16. ^ Wilkins, Robert A.; Hisatsune, I. C. (1976). "The Reaction of Dinitrogen Pentoxide with Hydrogen Chloride". Industrial & Engineering Chemistry Fundamentals. 15 (4): 246–248. doi:10.1021/i160060a003.
  17. ^ Gruenhut, N. S.; Goldfrank, M.; Cushing, M. L.; Caesar, G. V.; Caesar, P. D.; Shoemaker, C. (1950). "Nitrogen(V) Oxide (Nitrogen Pentoxide, Dinitrogen Pentoxide, Nitric Anhydride)". Inorganic Syntheses. Inorganic Syntheses. pp. 78–81. doi:10.1002/9780470132340.ch20. ISBN 9780470132340.
  18. ^ Frenck, C.; Weisweiler, W. (2002). "Modeling the Reactions Between Ammonia and Dinitrogen Pentoxide to Synthesize Ammonium Dinitramide (ADN)". Chemical Engineering & Technology. 25 (2): 123. doi:10.1002/1521-4125(200202)25:2<123::AID-CEAT123>3.0.CO;2-W.
  19. ^ Schott, Garry; Davidson, Norman (1958). "Shock Waves in Chemical Kinetics: The Decomposition of N2O5 at High Temperatures". Journal of the American Chemical Society. 80 (8): 1841–1853. doi:10.1021/ja01541a019.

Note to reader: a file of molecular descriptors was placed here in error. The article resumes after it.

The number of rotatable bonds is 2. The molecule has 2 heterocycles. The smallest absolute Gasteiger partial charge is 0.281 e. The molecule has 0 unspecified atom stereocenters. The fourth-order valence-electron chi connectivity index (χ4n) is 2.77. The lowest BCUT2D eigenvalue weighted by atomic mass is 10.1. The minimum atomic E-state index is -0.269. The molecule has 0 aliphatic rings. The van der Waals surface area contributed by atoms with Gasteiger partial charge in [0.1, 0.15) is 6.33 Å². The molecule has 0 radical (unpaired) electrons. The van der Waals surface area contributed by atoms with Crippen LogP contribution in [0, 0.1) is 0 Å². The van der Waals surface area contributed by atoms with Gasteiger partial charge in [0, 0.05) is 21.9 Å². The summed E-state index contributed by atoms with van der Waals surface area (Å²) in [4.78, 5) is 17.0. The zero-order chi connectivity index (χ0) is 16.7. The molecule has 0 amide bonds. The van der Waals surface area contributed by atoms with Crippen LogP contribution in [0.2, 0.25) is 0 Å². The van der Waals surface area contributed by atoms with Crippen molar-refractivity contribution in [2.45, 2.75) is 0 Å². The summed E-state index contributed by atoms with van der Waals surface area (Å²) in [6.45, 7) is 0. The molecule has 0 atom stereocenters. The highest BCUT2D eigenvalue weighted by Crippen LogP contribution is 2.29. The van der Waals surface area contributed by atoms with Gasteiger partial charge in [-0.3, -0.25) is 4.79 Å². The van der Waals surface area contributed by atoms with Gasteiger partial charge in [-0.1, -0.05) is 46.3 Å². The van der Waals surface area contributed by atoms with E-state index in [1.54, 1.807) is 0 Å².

20. ^ Jaime, R. (2008). Determinación de orden de reacción haciendo uso de integrales definidas. Universidad Nacional Autónoma de Nicaragua, Managua.
  21. ^ Wilson, David J.; Johnston, Harold S. (1953). "Decomposition of Nitrogen Pentoxide in the Presence of Nitric Oxide. IV. Effect of Noble Gases". Journal of the American Chemical Society. 75 (22): 5763. doi:10.1021/ja01118a529.
  22. ^ Bakke, Jan M.; Hegbom, Ingrid; Verne, Hans Peter; Weidlein, Johann; Schnöckel, Hansgeorg; Paulsen, Gudrun B.; Nielsen, Ruby I.; Olsen, Carl E.; Pedersen, Christian; Stidsen, Carsten E. (1994). "Dinitrogen Pentoxide--Sulfur Dioxide, a New Nitration System". Acta Chemica Scandinavica. 48: 181–182. doi:10.3891/acta.chem.scand.48-0181.
  23. ^ Talawar, M. B. (2005). "Establishment of Process Technology for the Manufacture of Dinitrogen Pentoxide and its Utility for the Synthesis of Most Powerful Explosive of Today—CL-20". Journal of Hazardous Materials. 124 (1–3): 153–64. doi:10.1016/j.jhazmat.2005.04.021. PMID 15979786.
  24. ^ Finlayson-Pitts, Barbara J.; Pitts, James N. (2000). Chemistry of the upper and lower atmosphere : theory, experiments, and applications. San Diego: Academic Press. ISBN 9780080529073. OCLC 162128929.